When we biked back, U.S. 1 was utter chaos. ( yeah even more than usual! ) It was full of cars but all the traffic lights were out. No power anywhere. People were standing in line in the dark at the Tom Thumb to buy whatever they could, cash only of course. It was chaos. The National Guard was called and there was curfew at dusk. This went on for months. What was supposed to be Smoking Toad’s first gig was cancelled but we ended debuting at Tent City in Homestead playing on a wooden stage, all the equipment running by generator. That was only a few days after Andrew. When we drove down there it was quite a sight. South Dade had been really devastated. We were playing to people who had lost everything and were standing in line for something to eat. I thought I’d try to cheer them up by playing an old blues classic “ They call it Stormy Monday…” The crowd erupted “ Boo! “ It was good to make them smile. We ended playing 3 different tent cities One weird experience is we had finished playing and it started to rain so we all got in the truck stacked with equipment. We sat in the truck smoking smoking a joint. We had played in a Christian Missonary Group’s tent and they were all gathered around us boasting about how many souls they saved that day. People had signed some piece of paper saying they were going to turn their life over to the Lord. It was like a fricking Amway meeting. These people had just lost their house and they were exploiting their vulnerability. I don’t know it just seemed so phony. We sat in the truck smoking a joint watching the whole thing. Our windows were fogged and they never knew we were there.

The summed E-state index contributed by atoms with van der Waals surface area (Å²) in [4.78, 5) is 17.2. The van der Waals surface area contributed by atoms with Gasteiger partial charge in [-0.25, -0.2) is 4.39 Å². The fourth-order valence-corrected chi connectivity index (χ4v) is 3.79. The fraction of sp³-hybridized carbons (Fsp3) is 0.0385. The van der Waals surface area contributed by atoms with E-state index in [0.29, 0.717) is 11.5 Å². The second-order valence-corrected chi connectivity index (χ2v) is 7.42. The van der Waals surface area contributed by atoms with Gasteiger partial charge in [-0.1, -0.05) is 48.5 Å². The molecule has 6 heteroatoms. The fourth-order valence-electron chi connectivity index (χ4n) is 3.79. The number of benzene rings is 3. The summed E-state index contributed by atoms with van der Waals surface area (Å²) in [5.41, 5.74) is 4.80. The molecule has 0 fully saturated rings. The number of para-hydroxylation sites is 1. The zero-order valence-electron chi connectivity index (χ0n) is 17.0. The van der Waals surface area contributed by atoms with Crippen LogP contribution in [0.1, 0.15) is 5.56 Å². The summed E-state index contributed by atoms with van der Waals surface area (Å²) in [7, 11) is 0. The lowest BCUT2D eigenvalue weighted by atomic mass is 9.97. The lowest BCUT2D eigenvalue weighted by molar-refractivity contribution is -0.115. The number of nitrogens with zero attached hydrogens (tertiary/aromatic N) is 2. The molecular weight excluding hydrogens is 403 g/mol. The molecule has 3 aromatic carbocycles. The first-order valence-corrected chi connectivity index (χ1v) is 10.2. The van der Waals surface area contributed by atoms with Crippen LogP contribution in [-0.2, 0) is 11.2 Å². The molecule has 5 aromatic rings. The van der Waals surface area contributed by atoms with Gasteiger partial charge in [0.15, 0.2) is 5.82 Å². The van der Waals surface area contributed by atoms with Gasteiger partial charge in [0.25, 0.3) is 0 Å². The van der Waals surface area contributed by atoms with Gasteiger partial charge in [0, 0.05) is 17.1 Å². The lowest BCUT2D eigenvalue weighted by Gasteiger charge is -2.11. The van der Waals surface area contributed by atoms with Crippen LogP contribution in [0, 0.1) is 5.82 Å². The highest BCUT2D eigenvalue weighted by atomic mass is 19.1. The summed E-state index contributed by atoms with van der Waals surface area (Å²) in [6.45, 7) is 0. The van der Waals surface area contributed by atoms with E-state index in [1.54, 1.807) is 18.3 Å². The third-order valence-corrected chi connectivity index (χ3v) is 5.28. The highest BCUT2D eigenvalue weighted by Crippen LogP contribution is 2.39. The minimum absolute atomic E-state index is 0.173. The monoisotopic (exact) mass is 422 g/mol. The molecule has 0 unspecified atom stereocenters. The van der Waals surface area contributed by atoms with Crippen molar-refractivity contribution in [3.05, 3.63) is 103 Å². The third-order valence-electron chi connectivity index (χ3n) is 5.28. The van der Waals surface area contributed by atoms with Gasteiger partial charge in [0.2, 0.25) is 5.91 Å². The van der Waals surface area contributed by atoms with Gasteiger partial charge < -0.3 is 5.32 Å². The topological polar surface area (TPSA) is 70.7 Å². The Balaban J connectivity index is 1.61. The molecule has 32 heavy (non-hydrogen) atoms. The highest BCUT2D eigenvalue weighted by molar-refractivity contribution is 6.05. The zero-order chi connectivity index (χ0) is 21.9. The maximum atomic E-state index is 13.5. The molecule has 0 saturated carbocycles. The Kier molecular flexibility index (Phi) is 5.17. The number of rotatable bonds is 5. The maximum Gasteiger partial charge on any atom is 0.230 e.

Andrew had whacked Miami hard but we carried on in style. The neighbors would come over our house at night for a backyard barbeque and we’d play acoustic guitars. I was out of power at Manor Lane for three months. They had power in North Miami so we would drive up there to buy food and take showers. One of the guys parents lived up there. We knew this guy Jose who would score some bud for us on Calle Ocho. One day when he stopped by our parrot was missing. I guess he took it to sell it. It was such a beautiful bird. You know years later my Mom showed me a picture of my Dad and my sisters posing with parrots.
” Where was that taken? ” I asked.
” Parrot Jungle ” she said.
” …in South Miami? When were you guys in South Miami? ”
” Oh that was the year before you were born…”
Woah, seeing that picture I had that feeling of Deja Vu. Now I remember. Oh yeah that was the first time I saw these people, seems like a nice family to incarnate in…